There is sparse information available today about the life of mid-20th Century author Walt Grove. I speculate that he probably served as a pilot during WW2, evidenced by his aviator-themed novels like “Down” and “The Joy Boys”. Perhaps he's best known for his novelization of “The Wings of Eagles”, a 1957 aviation-war film starring John Wayne and directed by John Ford. My first experience with Walt Grove's small literary catalog is “Hell-Bent for Danger”, a paperback published by Fawcett Gold Medal in 1950. The novel was expanded from a 1949 short-story appearing in Colliers magazine.
Grove's opening chapter reads like vintage Gil Brewer in its presentation of a heated domestic dispute between main character Robert Warren and his wife Nancy. Feeling restrained in the cold cell block of marriage, Warren's response to his wife's request to return a package to a local department store is awe-inspiring. From the driver's window, Warren throws the package and it's spilled belongings onto the family's lawn as a horrified Nancy watches on. Quickly peeling out of the driveway, readers suddenly learn that this suburban married man and father has reached his breaking point.
Through Grove's skilled hands, “Hell-Bent for Danger” is like a psychological study of man's downward spiral. As a fighter pilot in WW2, Warren often wishes he could relive one more thrilling bombing run (perhaps a sentiment shared by the author?). His distressed mind even fathoms a new society where working men and women are pitted against savage lions before boarding trains and buses – the ultimate survival of the fittest every weekday morning. But thankfully, Warren's life takes a drastic turn when his old Colonel, a lowly drifter named Bobo, shows up to borrow money.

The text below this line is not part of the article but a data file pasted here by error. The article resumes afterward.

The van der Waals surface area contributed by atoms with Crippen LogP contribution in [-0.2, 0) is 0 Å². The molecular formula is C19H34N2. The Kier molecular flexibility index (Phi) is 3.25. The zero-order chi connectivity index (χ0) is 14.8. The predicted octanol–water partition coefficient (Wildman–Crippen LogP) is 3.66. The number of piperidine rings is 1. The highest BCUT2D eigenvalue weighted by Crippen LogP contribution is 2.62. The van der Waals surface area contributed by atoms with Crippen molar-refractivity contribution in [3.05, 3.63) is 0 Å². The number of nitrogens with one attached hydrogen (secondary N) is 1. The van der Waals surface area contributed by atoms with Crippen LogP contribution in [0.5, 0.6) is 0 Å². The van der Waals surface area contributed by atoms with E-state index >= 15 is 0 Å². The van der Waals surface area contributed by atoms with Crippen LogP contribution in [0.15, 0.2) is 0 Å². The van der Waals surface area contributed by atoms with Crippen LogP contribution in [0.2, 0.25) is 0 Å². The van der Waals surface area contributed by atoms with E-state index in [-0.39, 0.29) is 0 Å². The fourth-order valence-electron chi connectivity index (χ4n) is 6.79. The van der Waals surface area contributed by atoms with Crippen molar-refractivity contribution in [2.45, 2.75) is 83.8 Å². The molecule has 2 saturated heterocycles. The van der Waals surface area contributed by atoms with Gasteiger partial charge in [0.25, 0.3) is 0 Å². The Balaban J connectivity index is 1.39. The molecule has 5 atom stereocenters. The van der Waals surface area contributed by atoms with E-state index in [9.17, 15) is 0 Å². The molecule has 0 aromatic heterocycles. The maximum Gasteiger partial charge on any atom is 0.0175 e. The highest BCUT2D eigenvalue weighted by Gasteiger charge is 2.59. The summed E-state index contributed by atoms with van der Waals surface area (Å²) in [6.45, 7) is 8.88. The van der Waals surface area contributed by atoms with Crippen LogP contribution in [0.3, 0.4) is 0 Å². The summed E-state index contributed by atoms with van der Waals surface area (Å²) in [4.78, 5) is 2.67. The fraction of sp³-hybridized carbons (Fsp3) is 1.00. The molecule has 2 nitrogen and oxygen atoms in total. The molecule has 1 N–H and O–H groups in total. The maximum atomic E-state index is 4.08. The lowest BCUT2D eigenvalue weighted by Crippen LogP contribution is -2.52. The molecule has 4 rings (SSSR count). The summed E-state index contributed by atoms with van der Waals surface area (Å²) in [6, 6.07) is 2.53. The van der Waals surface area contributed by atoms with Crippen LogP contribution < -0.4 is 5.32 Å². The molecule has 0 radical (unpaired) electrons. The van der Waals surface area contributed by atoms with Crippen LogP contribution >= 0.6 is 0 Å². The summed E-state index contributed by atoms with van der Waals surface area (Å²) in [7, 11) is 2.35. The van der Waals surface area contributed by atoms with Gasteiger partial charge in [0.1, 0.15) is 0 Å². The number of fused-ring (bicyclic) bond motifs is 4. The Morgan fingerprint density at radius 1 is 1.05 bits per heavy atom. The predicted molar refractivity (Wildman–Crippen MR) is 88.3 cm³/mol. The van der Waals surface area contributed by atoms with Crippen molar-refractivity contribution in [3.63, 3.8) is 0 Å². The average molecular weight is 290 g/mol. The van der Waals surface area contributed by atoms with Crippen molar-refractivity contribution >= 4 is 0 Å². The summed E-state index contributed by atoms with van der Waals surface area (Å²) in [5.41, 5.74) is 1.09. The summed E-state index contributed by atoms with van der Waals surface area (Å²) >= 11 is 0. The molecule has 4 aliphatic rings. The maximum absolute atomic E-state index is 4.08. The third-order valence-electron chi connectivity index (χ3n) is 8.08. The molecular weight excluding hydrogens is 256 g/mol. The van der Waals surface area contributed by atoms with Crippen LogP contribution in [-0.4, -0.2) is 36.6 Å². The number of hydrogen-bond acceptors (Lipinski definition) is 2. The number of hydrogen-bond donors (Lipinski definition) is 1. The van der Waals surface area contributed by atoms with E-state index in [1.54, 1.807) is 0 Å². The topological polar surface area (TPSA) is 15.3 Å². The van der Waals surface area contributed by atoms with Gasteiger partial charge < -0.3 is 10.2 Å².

It's abundantly clear that the author enjoyed stretching Warren's emotional guy-wires tighter and tighter as the narrative threads shift into a surprisingly new setting. Bobo wants Warren to help finance a transcontinental air-shipping business. The goal is to begin a thriving new adventure, but primarily it's so both Warren and Bobo can experience the exhilaration of flying again. The issue is that Bobo's lover Annie is young, sexy and available for Warren's repressed sexual desires. Warren wants to rediscover the thrill of living, yet teeters on a balance beam between lusting for Annie or chasing high altitudes with his friend and former Colonel. Through a roller-coaster of emotions, Grove's narrative explores lust, life's complacency and even criminal intent high over the Canadian Rockies.
“Hell-Bent for Danger” isn't necessarily a crime-noir. It reads more like a tight, romantic-thriller but retains enough action and masculinity to attract crime-fiction readers. It's clear that Walt Grove was an incredibly gifted storyteller, and I’m curious why his literary career stopped at just a handful of paperback originals. Based on my small sampling size, we were surely cheated out of what would have been an outstanding, robust literary catalog. “Hell-Bent for Danger” is an outstanding novel despite it's genre misplacement.
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